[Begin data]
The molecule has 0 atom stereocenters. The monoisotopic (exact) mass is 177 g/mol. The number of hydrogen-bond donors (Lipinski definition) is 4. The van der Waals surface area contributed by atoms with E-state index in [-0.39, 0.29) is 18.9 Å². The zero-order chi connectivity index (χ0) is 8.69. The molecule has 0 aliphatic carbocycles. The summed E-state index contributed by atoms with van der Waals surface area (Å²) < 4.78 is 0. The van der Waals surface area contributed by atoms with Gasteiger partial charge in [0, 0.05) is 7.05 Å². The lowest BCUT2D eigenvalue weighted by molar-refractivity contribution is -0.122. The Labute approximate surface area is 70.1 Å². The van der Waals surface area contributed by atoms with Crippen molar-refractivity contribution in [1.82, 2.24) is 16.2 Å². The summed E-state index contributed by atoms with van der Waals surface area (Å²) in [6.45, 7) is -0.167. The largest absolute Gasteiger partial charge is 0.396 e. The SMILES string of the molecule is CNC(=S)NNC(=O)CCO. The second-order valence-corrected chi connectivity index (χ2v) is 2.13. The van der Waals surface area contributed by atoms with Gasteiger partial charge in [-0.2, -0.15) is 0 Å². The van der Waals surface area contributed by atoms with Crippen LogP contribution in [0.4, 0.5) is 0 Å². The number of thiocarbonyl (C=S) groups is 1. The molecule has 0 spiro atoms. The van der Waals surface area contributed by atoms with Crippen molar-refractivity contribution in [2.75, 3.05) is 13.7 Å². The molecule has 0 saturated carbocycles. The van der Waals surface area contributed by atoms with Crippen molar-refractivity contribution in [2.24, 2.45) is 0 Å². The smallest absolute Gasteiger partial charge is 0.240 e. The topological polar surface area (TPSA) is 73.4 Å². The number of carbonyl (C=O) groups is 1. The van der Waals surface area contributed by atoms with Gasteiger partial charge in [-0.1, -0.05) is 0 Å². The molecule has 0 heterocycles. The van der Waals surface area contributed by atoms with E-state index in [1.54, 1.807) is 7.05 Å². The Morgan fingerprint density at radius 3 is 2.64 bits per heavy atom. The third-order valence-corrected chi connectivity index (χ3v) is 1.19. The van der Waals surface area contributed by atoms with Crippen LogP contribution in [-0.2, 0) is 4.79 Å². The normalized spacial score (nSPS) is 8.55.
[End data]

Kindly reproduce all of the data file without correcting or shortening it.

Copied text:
The molecule has 0 atom stereocenters. The monoisotopic (exact) mass is 177 g/mol. The number of hydrogen-bond donors (Lipinski definition) is 4. The van der Waals surface area contributed by atoms with E-state index in [-0.39, 0.29) is 18.9 Å². The zero-order chi connectivity index (χ0) is 8.69. The molecule has 0 aliphatic carbocycles. The summed E-state index contributed by atoms with van der Waals surface area (Å²) < 4.78 is 0. The van der Waals surface area contributed by atoms with Gasteiger partial charge in [0, 0.05) is 7.05 Å². The lowest BCUT2D eigenvalue weighted by molar-refractivity contribution is -0.122. The Labute approximate surface area is 70.1 Å². The van der Waals surface area contributed by atoms with Crippen molar-refractivity contribution in [1.82, 2.24) is 16.2 Å². The summed E-state index contributed by atoms with van der Waals surface area (Å²) in [6.45, 7) is -0.167. The largest absolute Gasteiger partial charge is 0.396 e. The SMILES string of the molecule is CNC(=S)NNC(=O)CCO. The second-order valence-corrected chi connectivity index (χ2v) is 2.13. The van der Waals surface area contributed by atoms with Gasteiger partial charge in [-0.2, -0.15) is 0 Å². The van der Waals surface area contributed by atoms with Crippen LogP contribution in [0.4, 0.5) is 0 Å². The number of thiocarbonyl (C=S) groups is 1. The molecule has 0 spiro atoms. The van der Waals surface area contributed by atoms with Crippen molar-refractivity contribution in [2.75, 3.05) is 13.7 Å². The molecule has 0 saturated carbocycles. The van der Waals surface area contributed by atoms with Crippen molar-refractivity contribution in [2.24, 2.45) is 0 Å². The smallest absolute Gasteiger partial charge is 0.240 e. The topological polar surface area (TPSA) is 73.4 Å². The number of carbonyl (C=O) groups is 1. The van der Waals surface area contributed by atoms with Gasteiger partial charge in [-0.1, -0.05) is 0 Å². The molecule has 0 heterocycles. The van der Waals surface area contributed by atoms with E-state index in [1.54, 1.807) is 7.05 Å². The Morgan fingerprint density at radius 3 is 2.64 bits per heavy atom. The third-order valence-corrected chi connectivity index (χ3v) is 1.19. The van der Waals surface area contributed by atoms with Crippen LogP contribution in [-0.2, 0) is 4.79 Å². The normalized spacial score (nSPS) is 8.55.